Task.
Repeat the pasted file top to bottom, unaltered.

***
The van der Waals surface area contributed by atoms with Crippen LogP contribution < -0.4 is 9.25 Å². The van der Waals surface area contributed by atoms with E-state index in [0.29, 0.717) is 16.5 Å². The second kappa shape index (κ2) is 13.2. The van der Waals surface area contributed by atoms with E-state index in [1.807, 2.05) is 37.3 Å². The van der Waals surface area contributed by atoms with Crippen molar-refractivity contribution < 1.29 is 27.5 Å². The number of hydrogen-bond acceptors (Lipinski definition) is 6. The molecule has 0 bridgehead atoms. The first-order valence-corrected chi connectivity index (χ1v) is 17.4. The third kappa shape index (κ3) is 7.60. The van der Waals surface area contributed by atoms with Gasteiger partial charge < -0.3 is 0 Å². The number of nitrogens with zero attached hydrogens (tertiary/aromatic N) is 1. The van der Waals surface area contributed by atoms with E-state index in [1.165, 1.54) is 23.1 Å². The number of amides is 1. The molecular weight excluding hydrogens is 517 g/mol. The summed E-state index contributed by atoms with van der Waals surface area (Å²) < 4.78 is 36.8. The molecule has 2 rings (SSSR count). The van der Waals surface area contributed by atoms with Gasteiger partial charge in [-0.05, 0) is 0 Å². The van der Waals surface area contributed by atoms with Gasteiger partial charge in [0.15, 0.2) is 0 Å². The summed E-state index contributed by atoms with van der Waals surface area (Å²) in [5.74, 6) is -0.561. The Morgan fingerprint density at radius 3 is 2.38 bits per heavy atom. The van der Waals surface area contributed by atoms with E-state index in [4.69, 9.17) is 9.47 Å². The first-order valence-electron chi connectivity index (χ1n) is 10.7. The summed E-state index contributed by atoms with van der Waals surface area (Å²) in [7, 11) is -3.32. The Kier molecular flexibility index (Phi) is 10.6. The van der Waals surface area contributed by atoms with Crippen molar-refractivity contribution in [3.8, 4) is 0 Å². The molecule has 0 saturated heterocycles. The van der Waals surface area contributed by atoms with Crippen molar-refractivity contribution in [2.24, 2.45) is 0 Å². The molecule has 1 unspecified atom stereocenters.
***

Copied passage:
The van der Waals surface area contributed by atoms with Crippen LogP contribution < -0.4 is 9.25 Å². The van der Waals surface area contributed by atoms with E-state index in [0.29, 0.717) is 16.5 Å². The second kappa shape index (κ2) is 13.2. The van der Waals surface area contributed by atoms with E-state index in [1.807, 2.05) is 37.3 Å². The van der Waals surface area contributed by atoms with Crippen molar-refractivity contribution < 1.29 is 27.5 Å². The number of hydrogen-bond acceptors (Lipinski definition) is 6. The molecule has 0 bridgehead atoms. The first-order valence-corrected chi connectivity index (χ1v) is 17.4. The third kappa shape index (κ3) is 7.60. The van der Waals surface area contributed by atoms with Gasteiger partial charge < -0.3 is 0 Å². The number of nitrogens with zero attached hydrogens (tertiary/aromatic N) is 1. The van der Waals surface area contributed by atoms with E-state index in [1.165, 1.54) is 23.1 Å². The number of amides is 1. The molecular weight excluding hydrogens is 517 g/mol. The summed E-state index contributed by atoms with van der Waals surface area (Å²) < 4.78 is 36.8. The molecule has 2 rings (SSSR count). The van der Waals surface area contributed by atoms with Gasteiger partial charge in [-0.05, 0) is 0 Å². The van der Waals surface area contributed by atoms with Gasteiger partial charge in [0.15, 0.2) is 0 Å². The summed E-state index contributed by atoms with van der Waals surface area (Å²) in [5.74, 6) is -0.561. The Morgan fingerprint density at radius 3 is 2.38 bits per heavy atom. The van der Waals surface area contributed by atoms with E-state index in [4.69, 9.17) is 9.47 Å². The first-order valence-electron chi connectivity index (χ1n) is 10.7. The summed E-state index contributed by atoms with van der Waals surface area (Å²) in [7, 11) is -3.32. The Kier molecular flexibility index (Phi) is 10.6. The van der Waals surface area contributed by atoms with Crippen molar-refractivity contribution in [3.8, 4) is 0 Å². The molecule has 0 saturated heterocycles. The van der Waals surface area contributed by atoms with Crippen molar-refractivity contribution in [2.24, 2.45) is 0 Å². The molecule has 1 unspecified atom stereocenters.